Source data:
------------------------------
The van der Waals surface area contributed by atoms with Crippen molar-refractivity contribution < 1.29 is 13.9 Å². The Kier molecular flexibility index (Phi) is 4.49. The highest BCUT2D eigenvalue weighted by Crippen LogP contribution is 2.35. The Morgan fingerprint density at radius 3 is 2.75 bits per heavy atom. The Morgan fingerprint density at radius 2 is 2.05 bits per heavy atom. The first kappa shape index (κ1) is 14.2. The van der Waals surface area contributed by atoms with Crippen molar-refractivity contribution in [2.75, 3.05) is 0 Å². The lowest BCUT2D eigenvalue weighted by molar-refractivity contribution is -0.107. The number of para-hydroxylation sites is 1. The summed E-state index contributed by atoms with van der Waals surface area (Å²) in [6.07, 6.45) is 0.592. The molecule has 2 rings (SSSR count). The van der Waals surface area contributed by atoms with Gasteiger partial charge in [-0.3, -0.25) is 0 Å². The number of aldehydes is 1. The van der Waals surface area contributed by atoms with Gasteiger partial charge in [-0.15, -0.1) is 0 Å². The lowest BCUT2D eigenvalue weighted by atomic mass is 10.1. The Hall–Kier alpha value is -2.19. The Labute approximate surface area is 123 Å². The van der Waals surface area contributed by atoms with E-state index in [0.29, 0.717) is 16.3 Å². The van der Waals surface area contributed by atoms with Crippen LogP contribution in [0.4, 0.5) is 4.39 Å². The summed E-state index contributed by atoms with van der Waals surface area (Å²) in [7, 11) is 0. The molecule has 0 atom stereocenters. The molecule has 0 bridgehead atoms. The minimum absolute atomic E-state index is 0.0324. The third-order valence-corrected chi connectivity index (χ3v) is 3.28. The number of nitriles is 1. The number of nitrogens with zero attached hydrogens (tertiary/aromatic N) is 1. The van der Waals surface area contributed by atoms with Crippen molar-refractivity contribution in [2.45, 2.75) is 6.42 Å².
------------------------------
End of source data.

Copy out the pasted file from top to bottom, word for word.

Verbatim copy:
The van der Waals surface area contributed by atoms with Crippen molar-refractivity contribution < 1.29 is 13.9 Å². The Kier molecular flexibility index (Phi) is 4.49. The highest BCUT2D eigenvalue weighted by Crippen LogP contribution is 2.35. The Morgan fingerprint density at radius 3 is 2.75 bits per heavy atom. The Morgan fingerprint density at radius 2 is 2.05 bits per heavy atom. The first kappa shape index (κ1) is 14.2. The van der Waals surface area contributed by atoms with Crippen molar-refractivity contribution in [2.75, 3.05) is 0 Å². The lowest BCUT2D eigenvalue weighted by molar-refractivity contribution is -0.107. The number of para-hydroxylation sites is 1. The summed E-state index contributed by atoms with van der Waals surface area (Å²) in [6.07, 6.45) is 0.592. The molecule has 2 rings (SSSR count). The van der Waals surface area contributed by atoms with Gasteiger partial charge in [-0.3, -0.25) is 0 Å². The number of aldehydes is 1. The van der Waals surface area contributed by atoms with Gasteiger partial charge in [-0.15, -0.1) is 0 Å². The lowest BCUT2D eigenvalue weighted by atomic mass is 10.1. The Hall–Kier alpha value is -2.19. The Labute approximate surface area is 123 Å². The van der Waals surface area contributed by atoms with E-state index in [0.29, 0.717) is 16.3 Å². The van der Waals surface area contributed by atoms with Crippen LogP contribution in [0.4, 0.5) is 4.39 Å². The summed E-state index contributed by atoms with van der Waals surface area (Å²) in [7, 11) is 0. The molecule has 0 atom stereocenters. The molecule has 0 bridgehead atoms. The minimum absolute atomic E-state index is 0.0324. The third-order valence-corrected chi connectivity index (χ3v) is 3.28. The number of nitriles is 1. The number of nitrogens with zero attached hydrogens (tertiary/aromatic N) is 1. The van der Waals surface area contributed by atoms with Crippen molar-refractivity contribution in [2.45, 2.75) is 6.42 Å².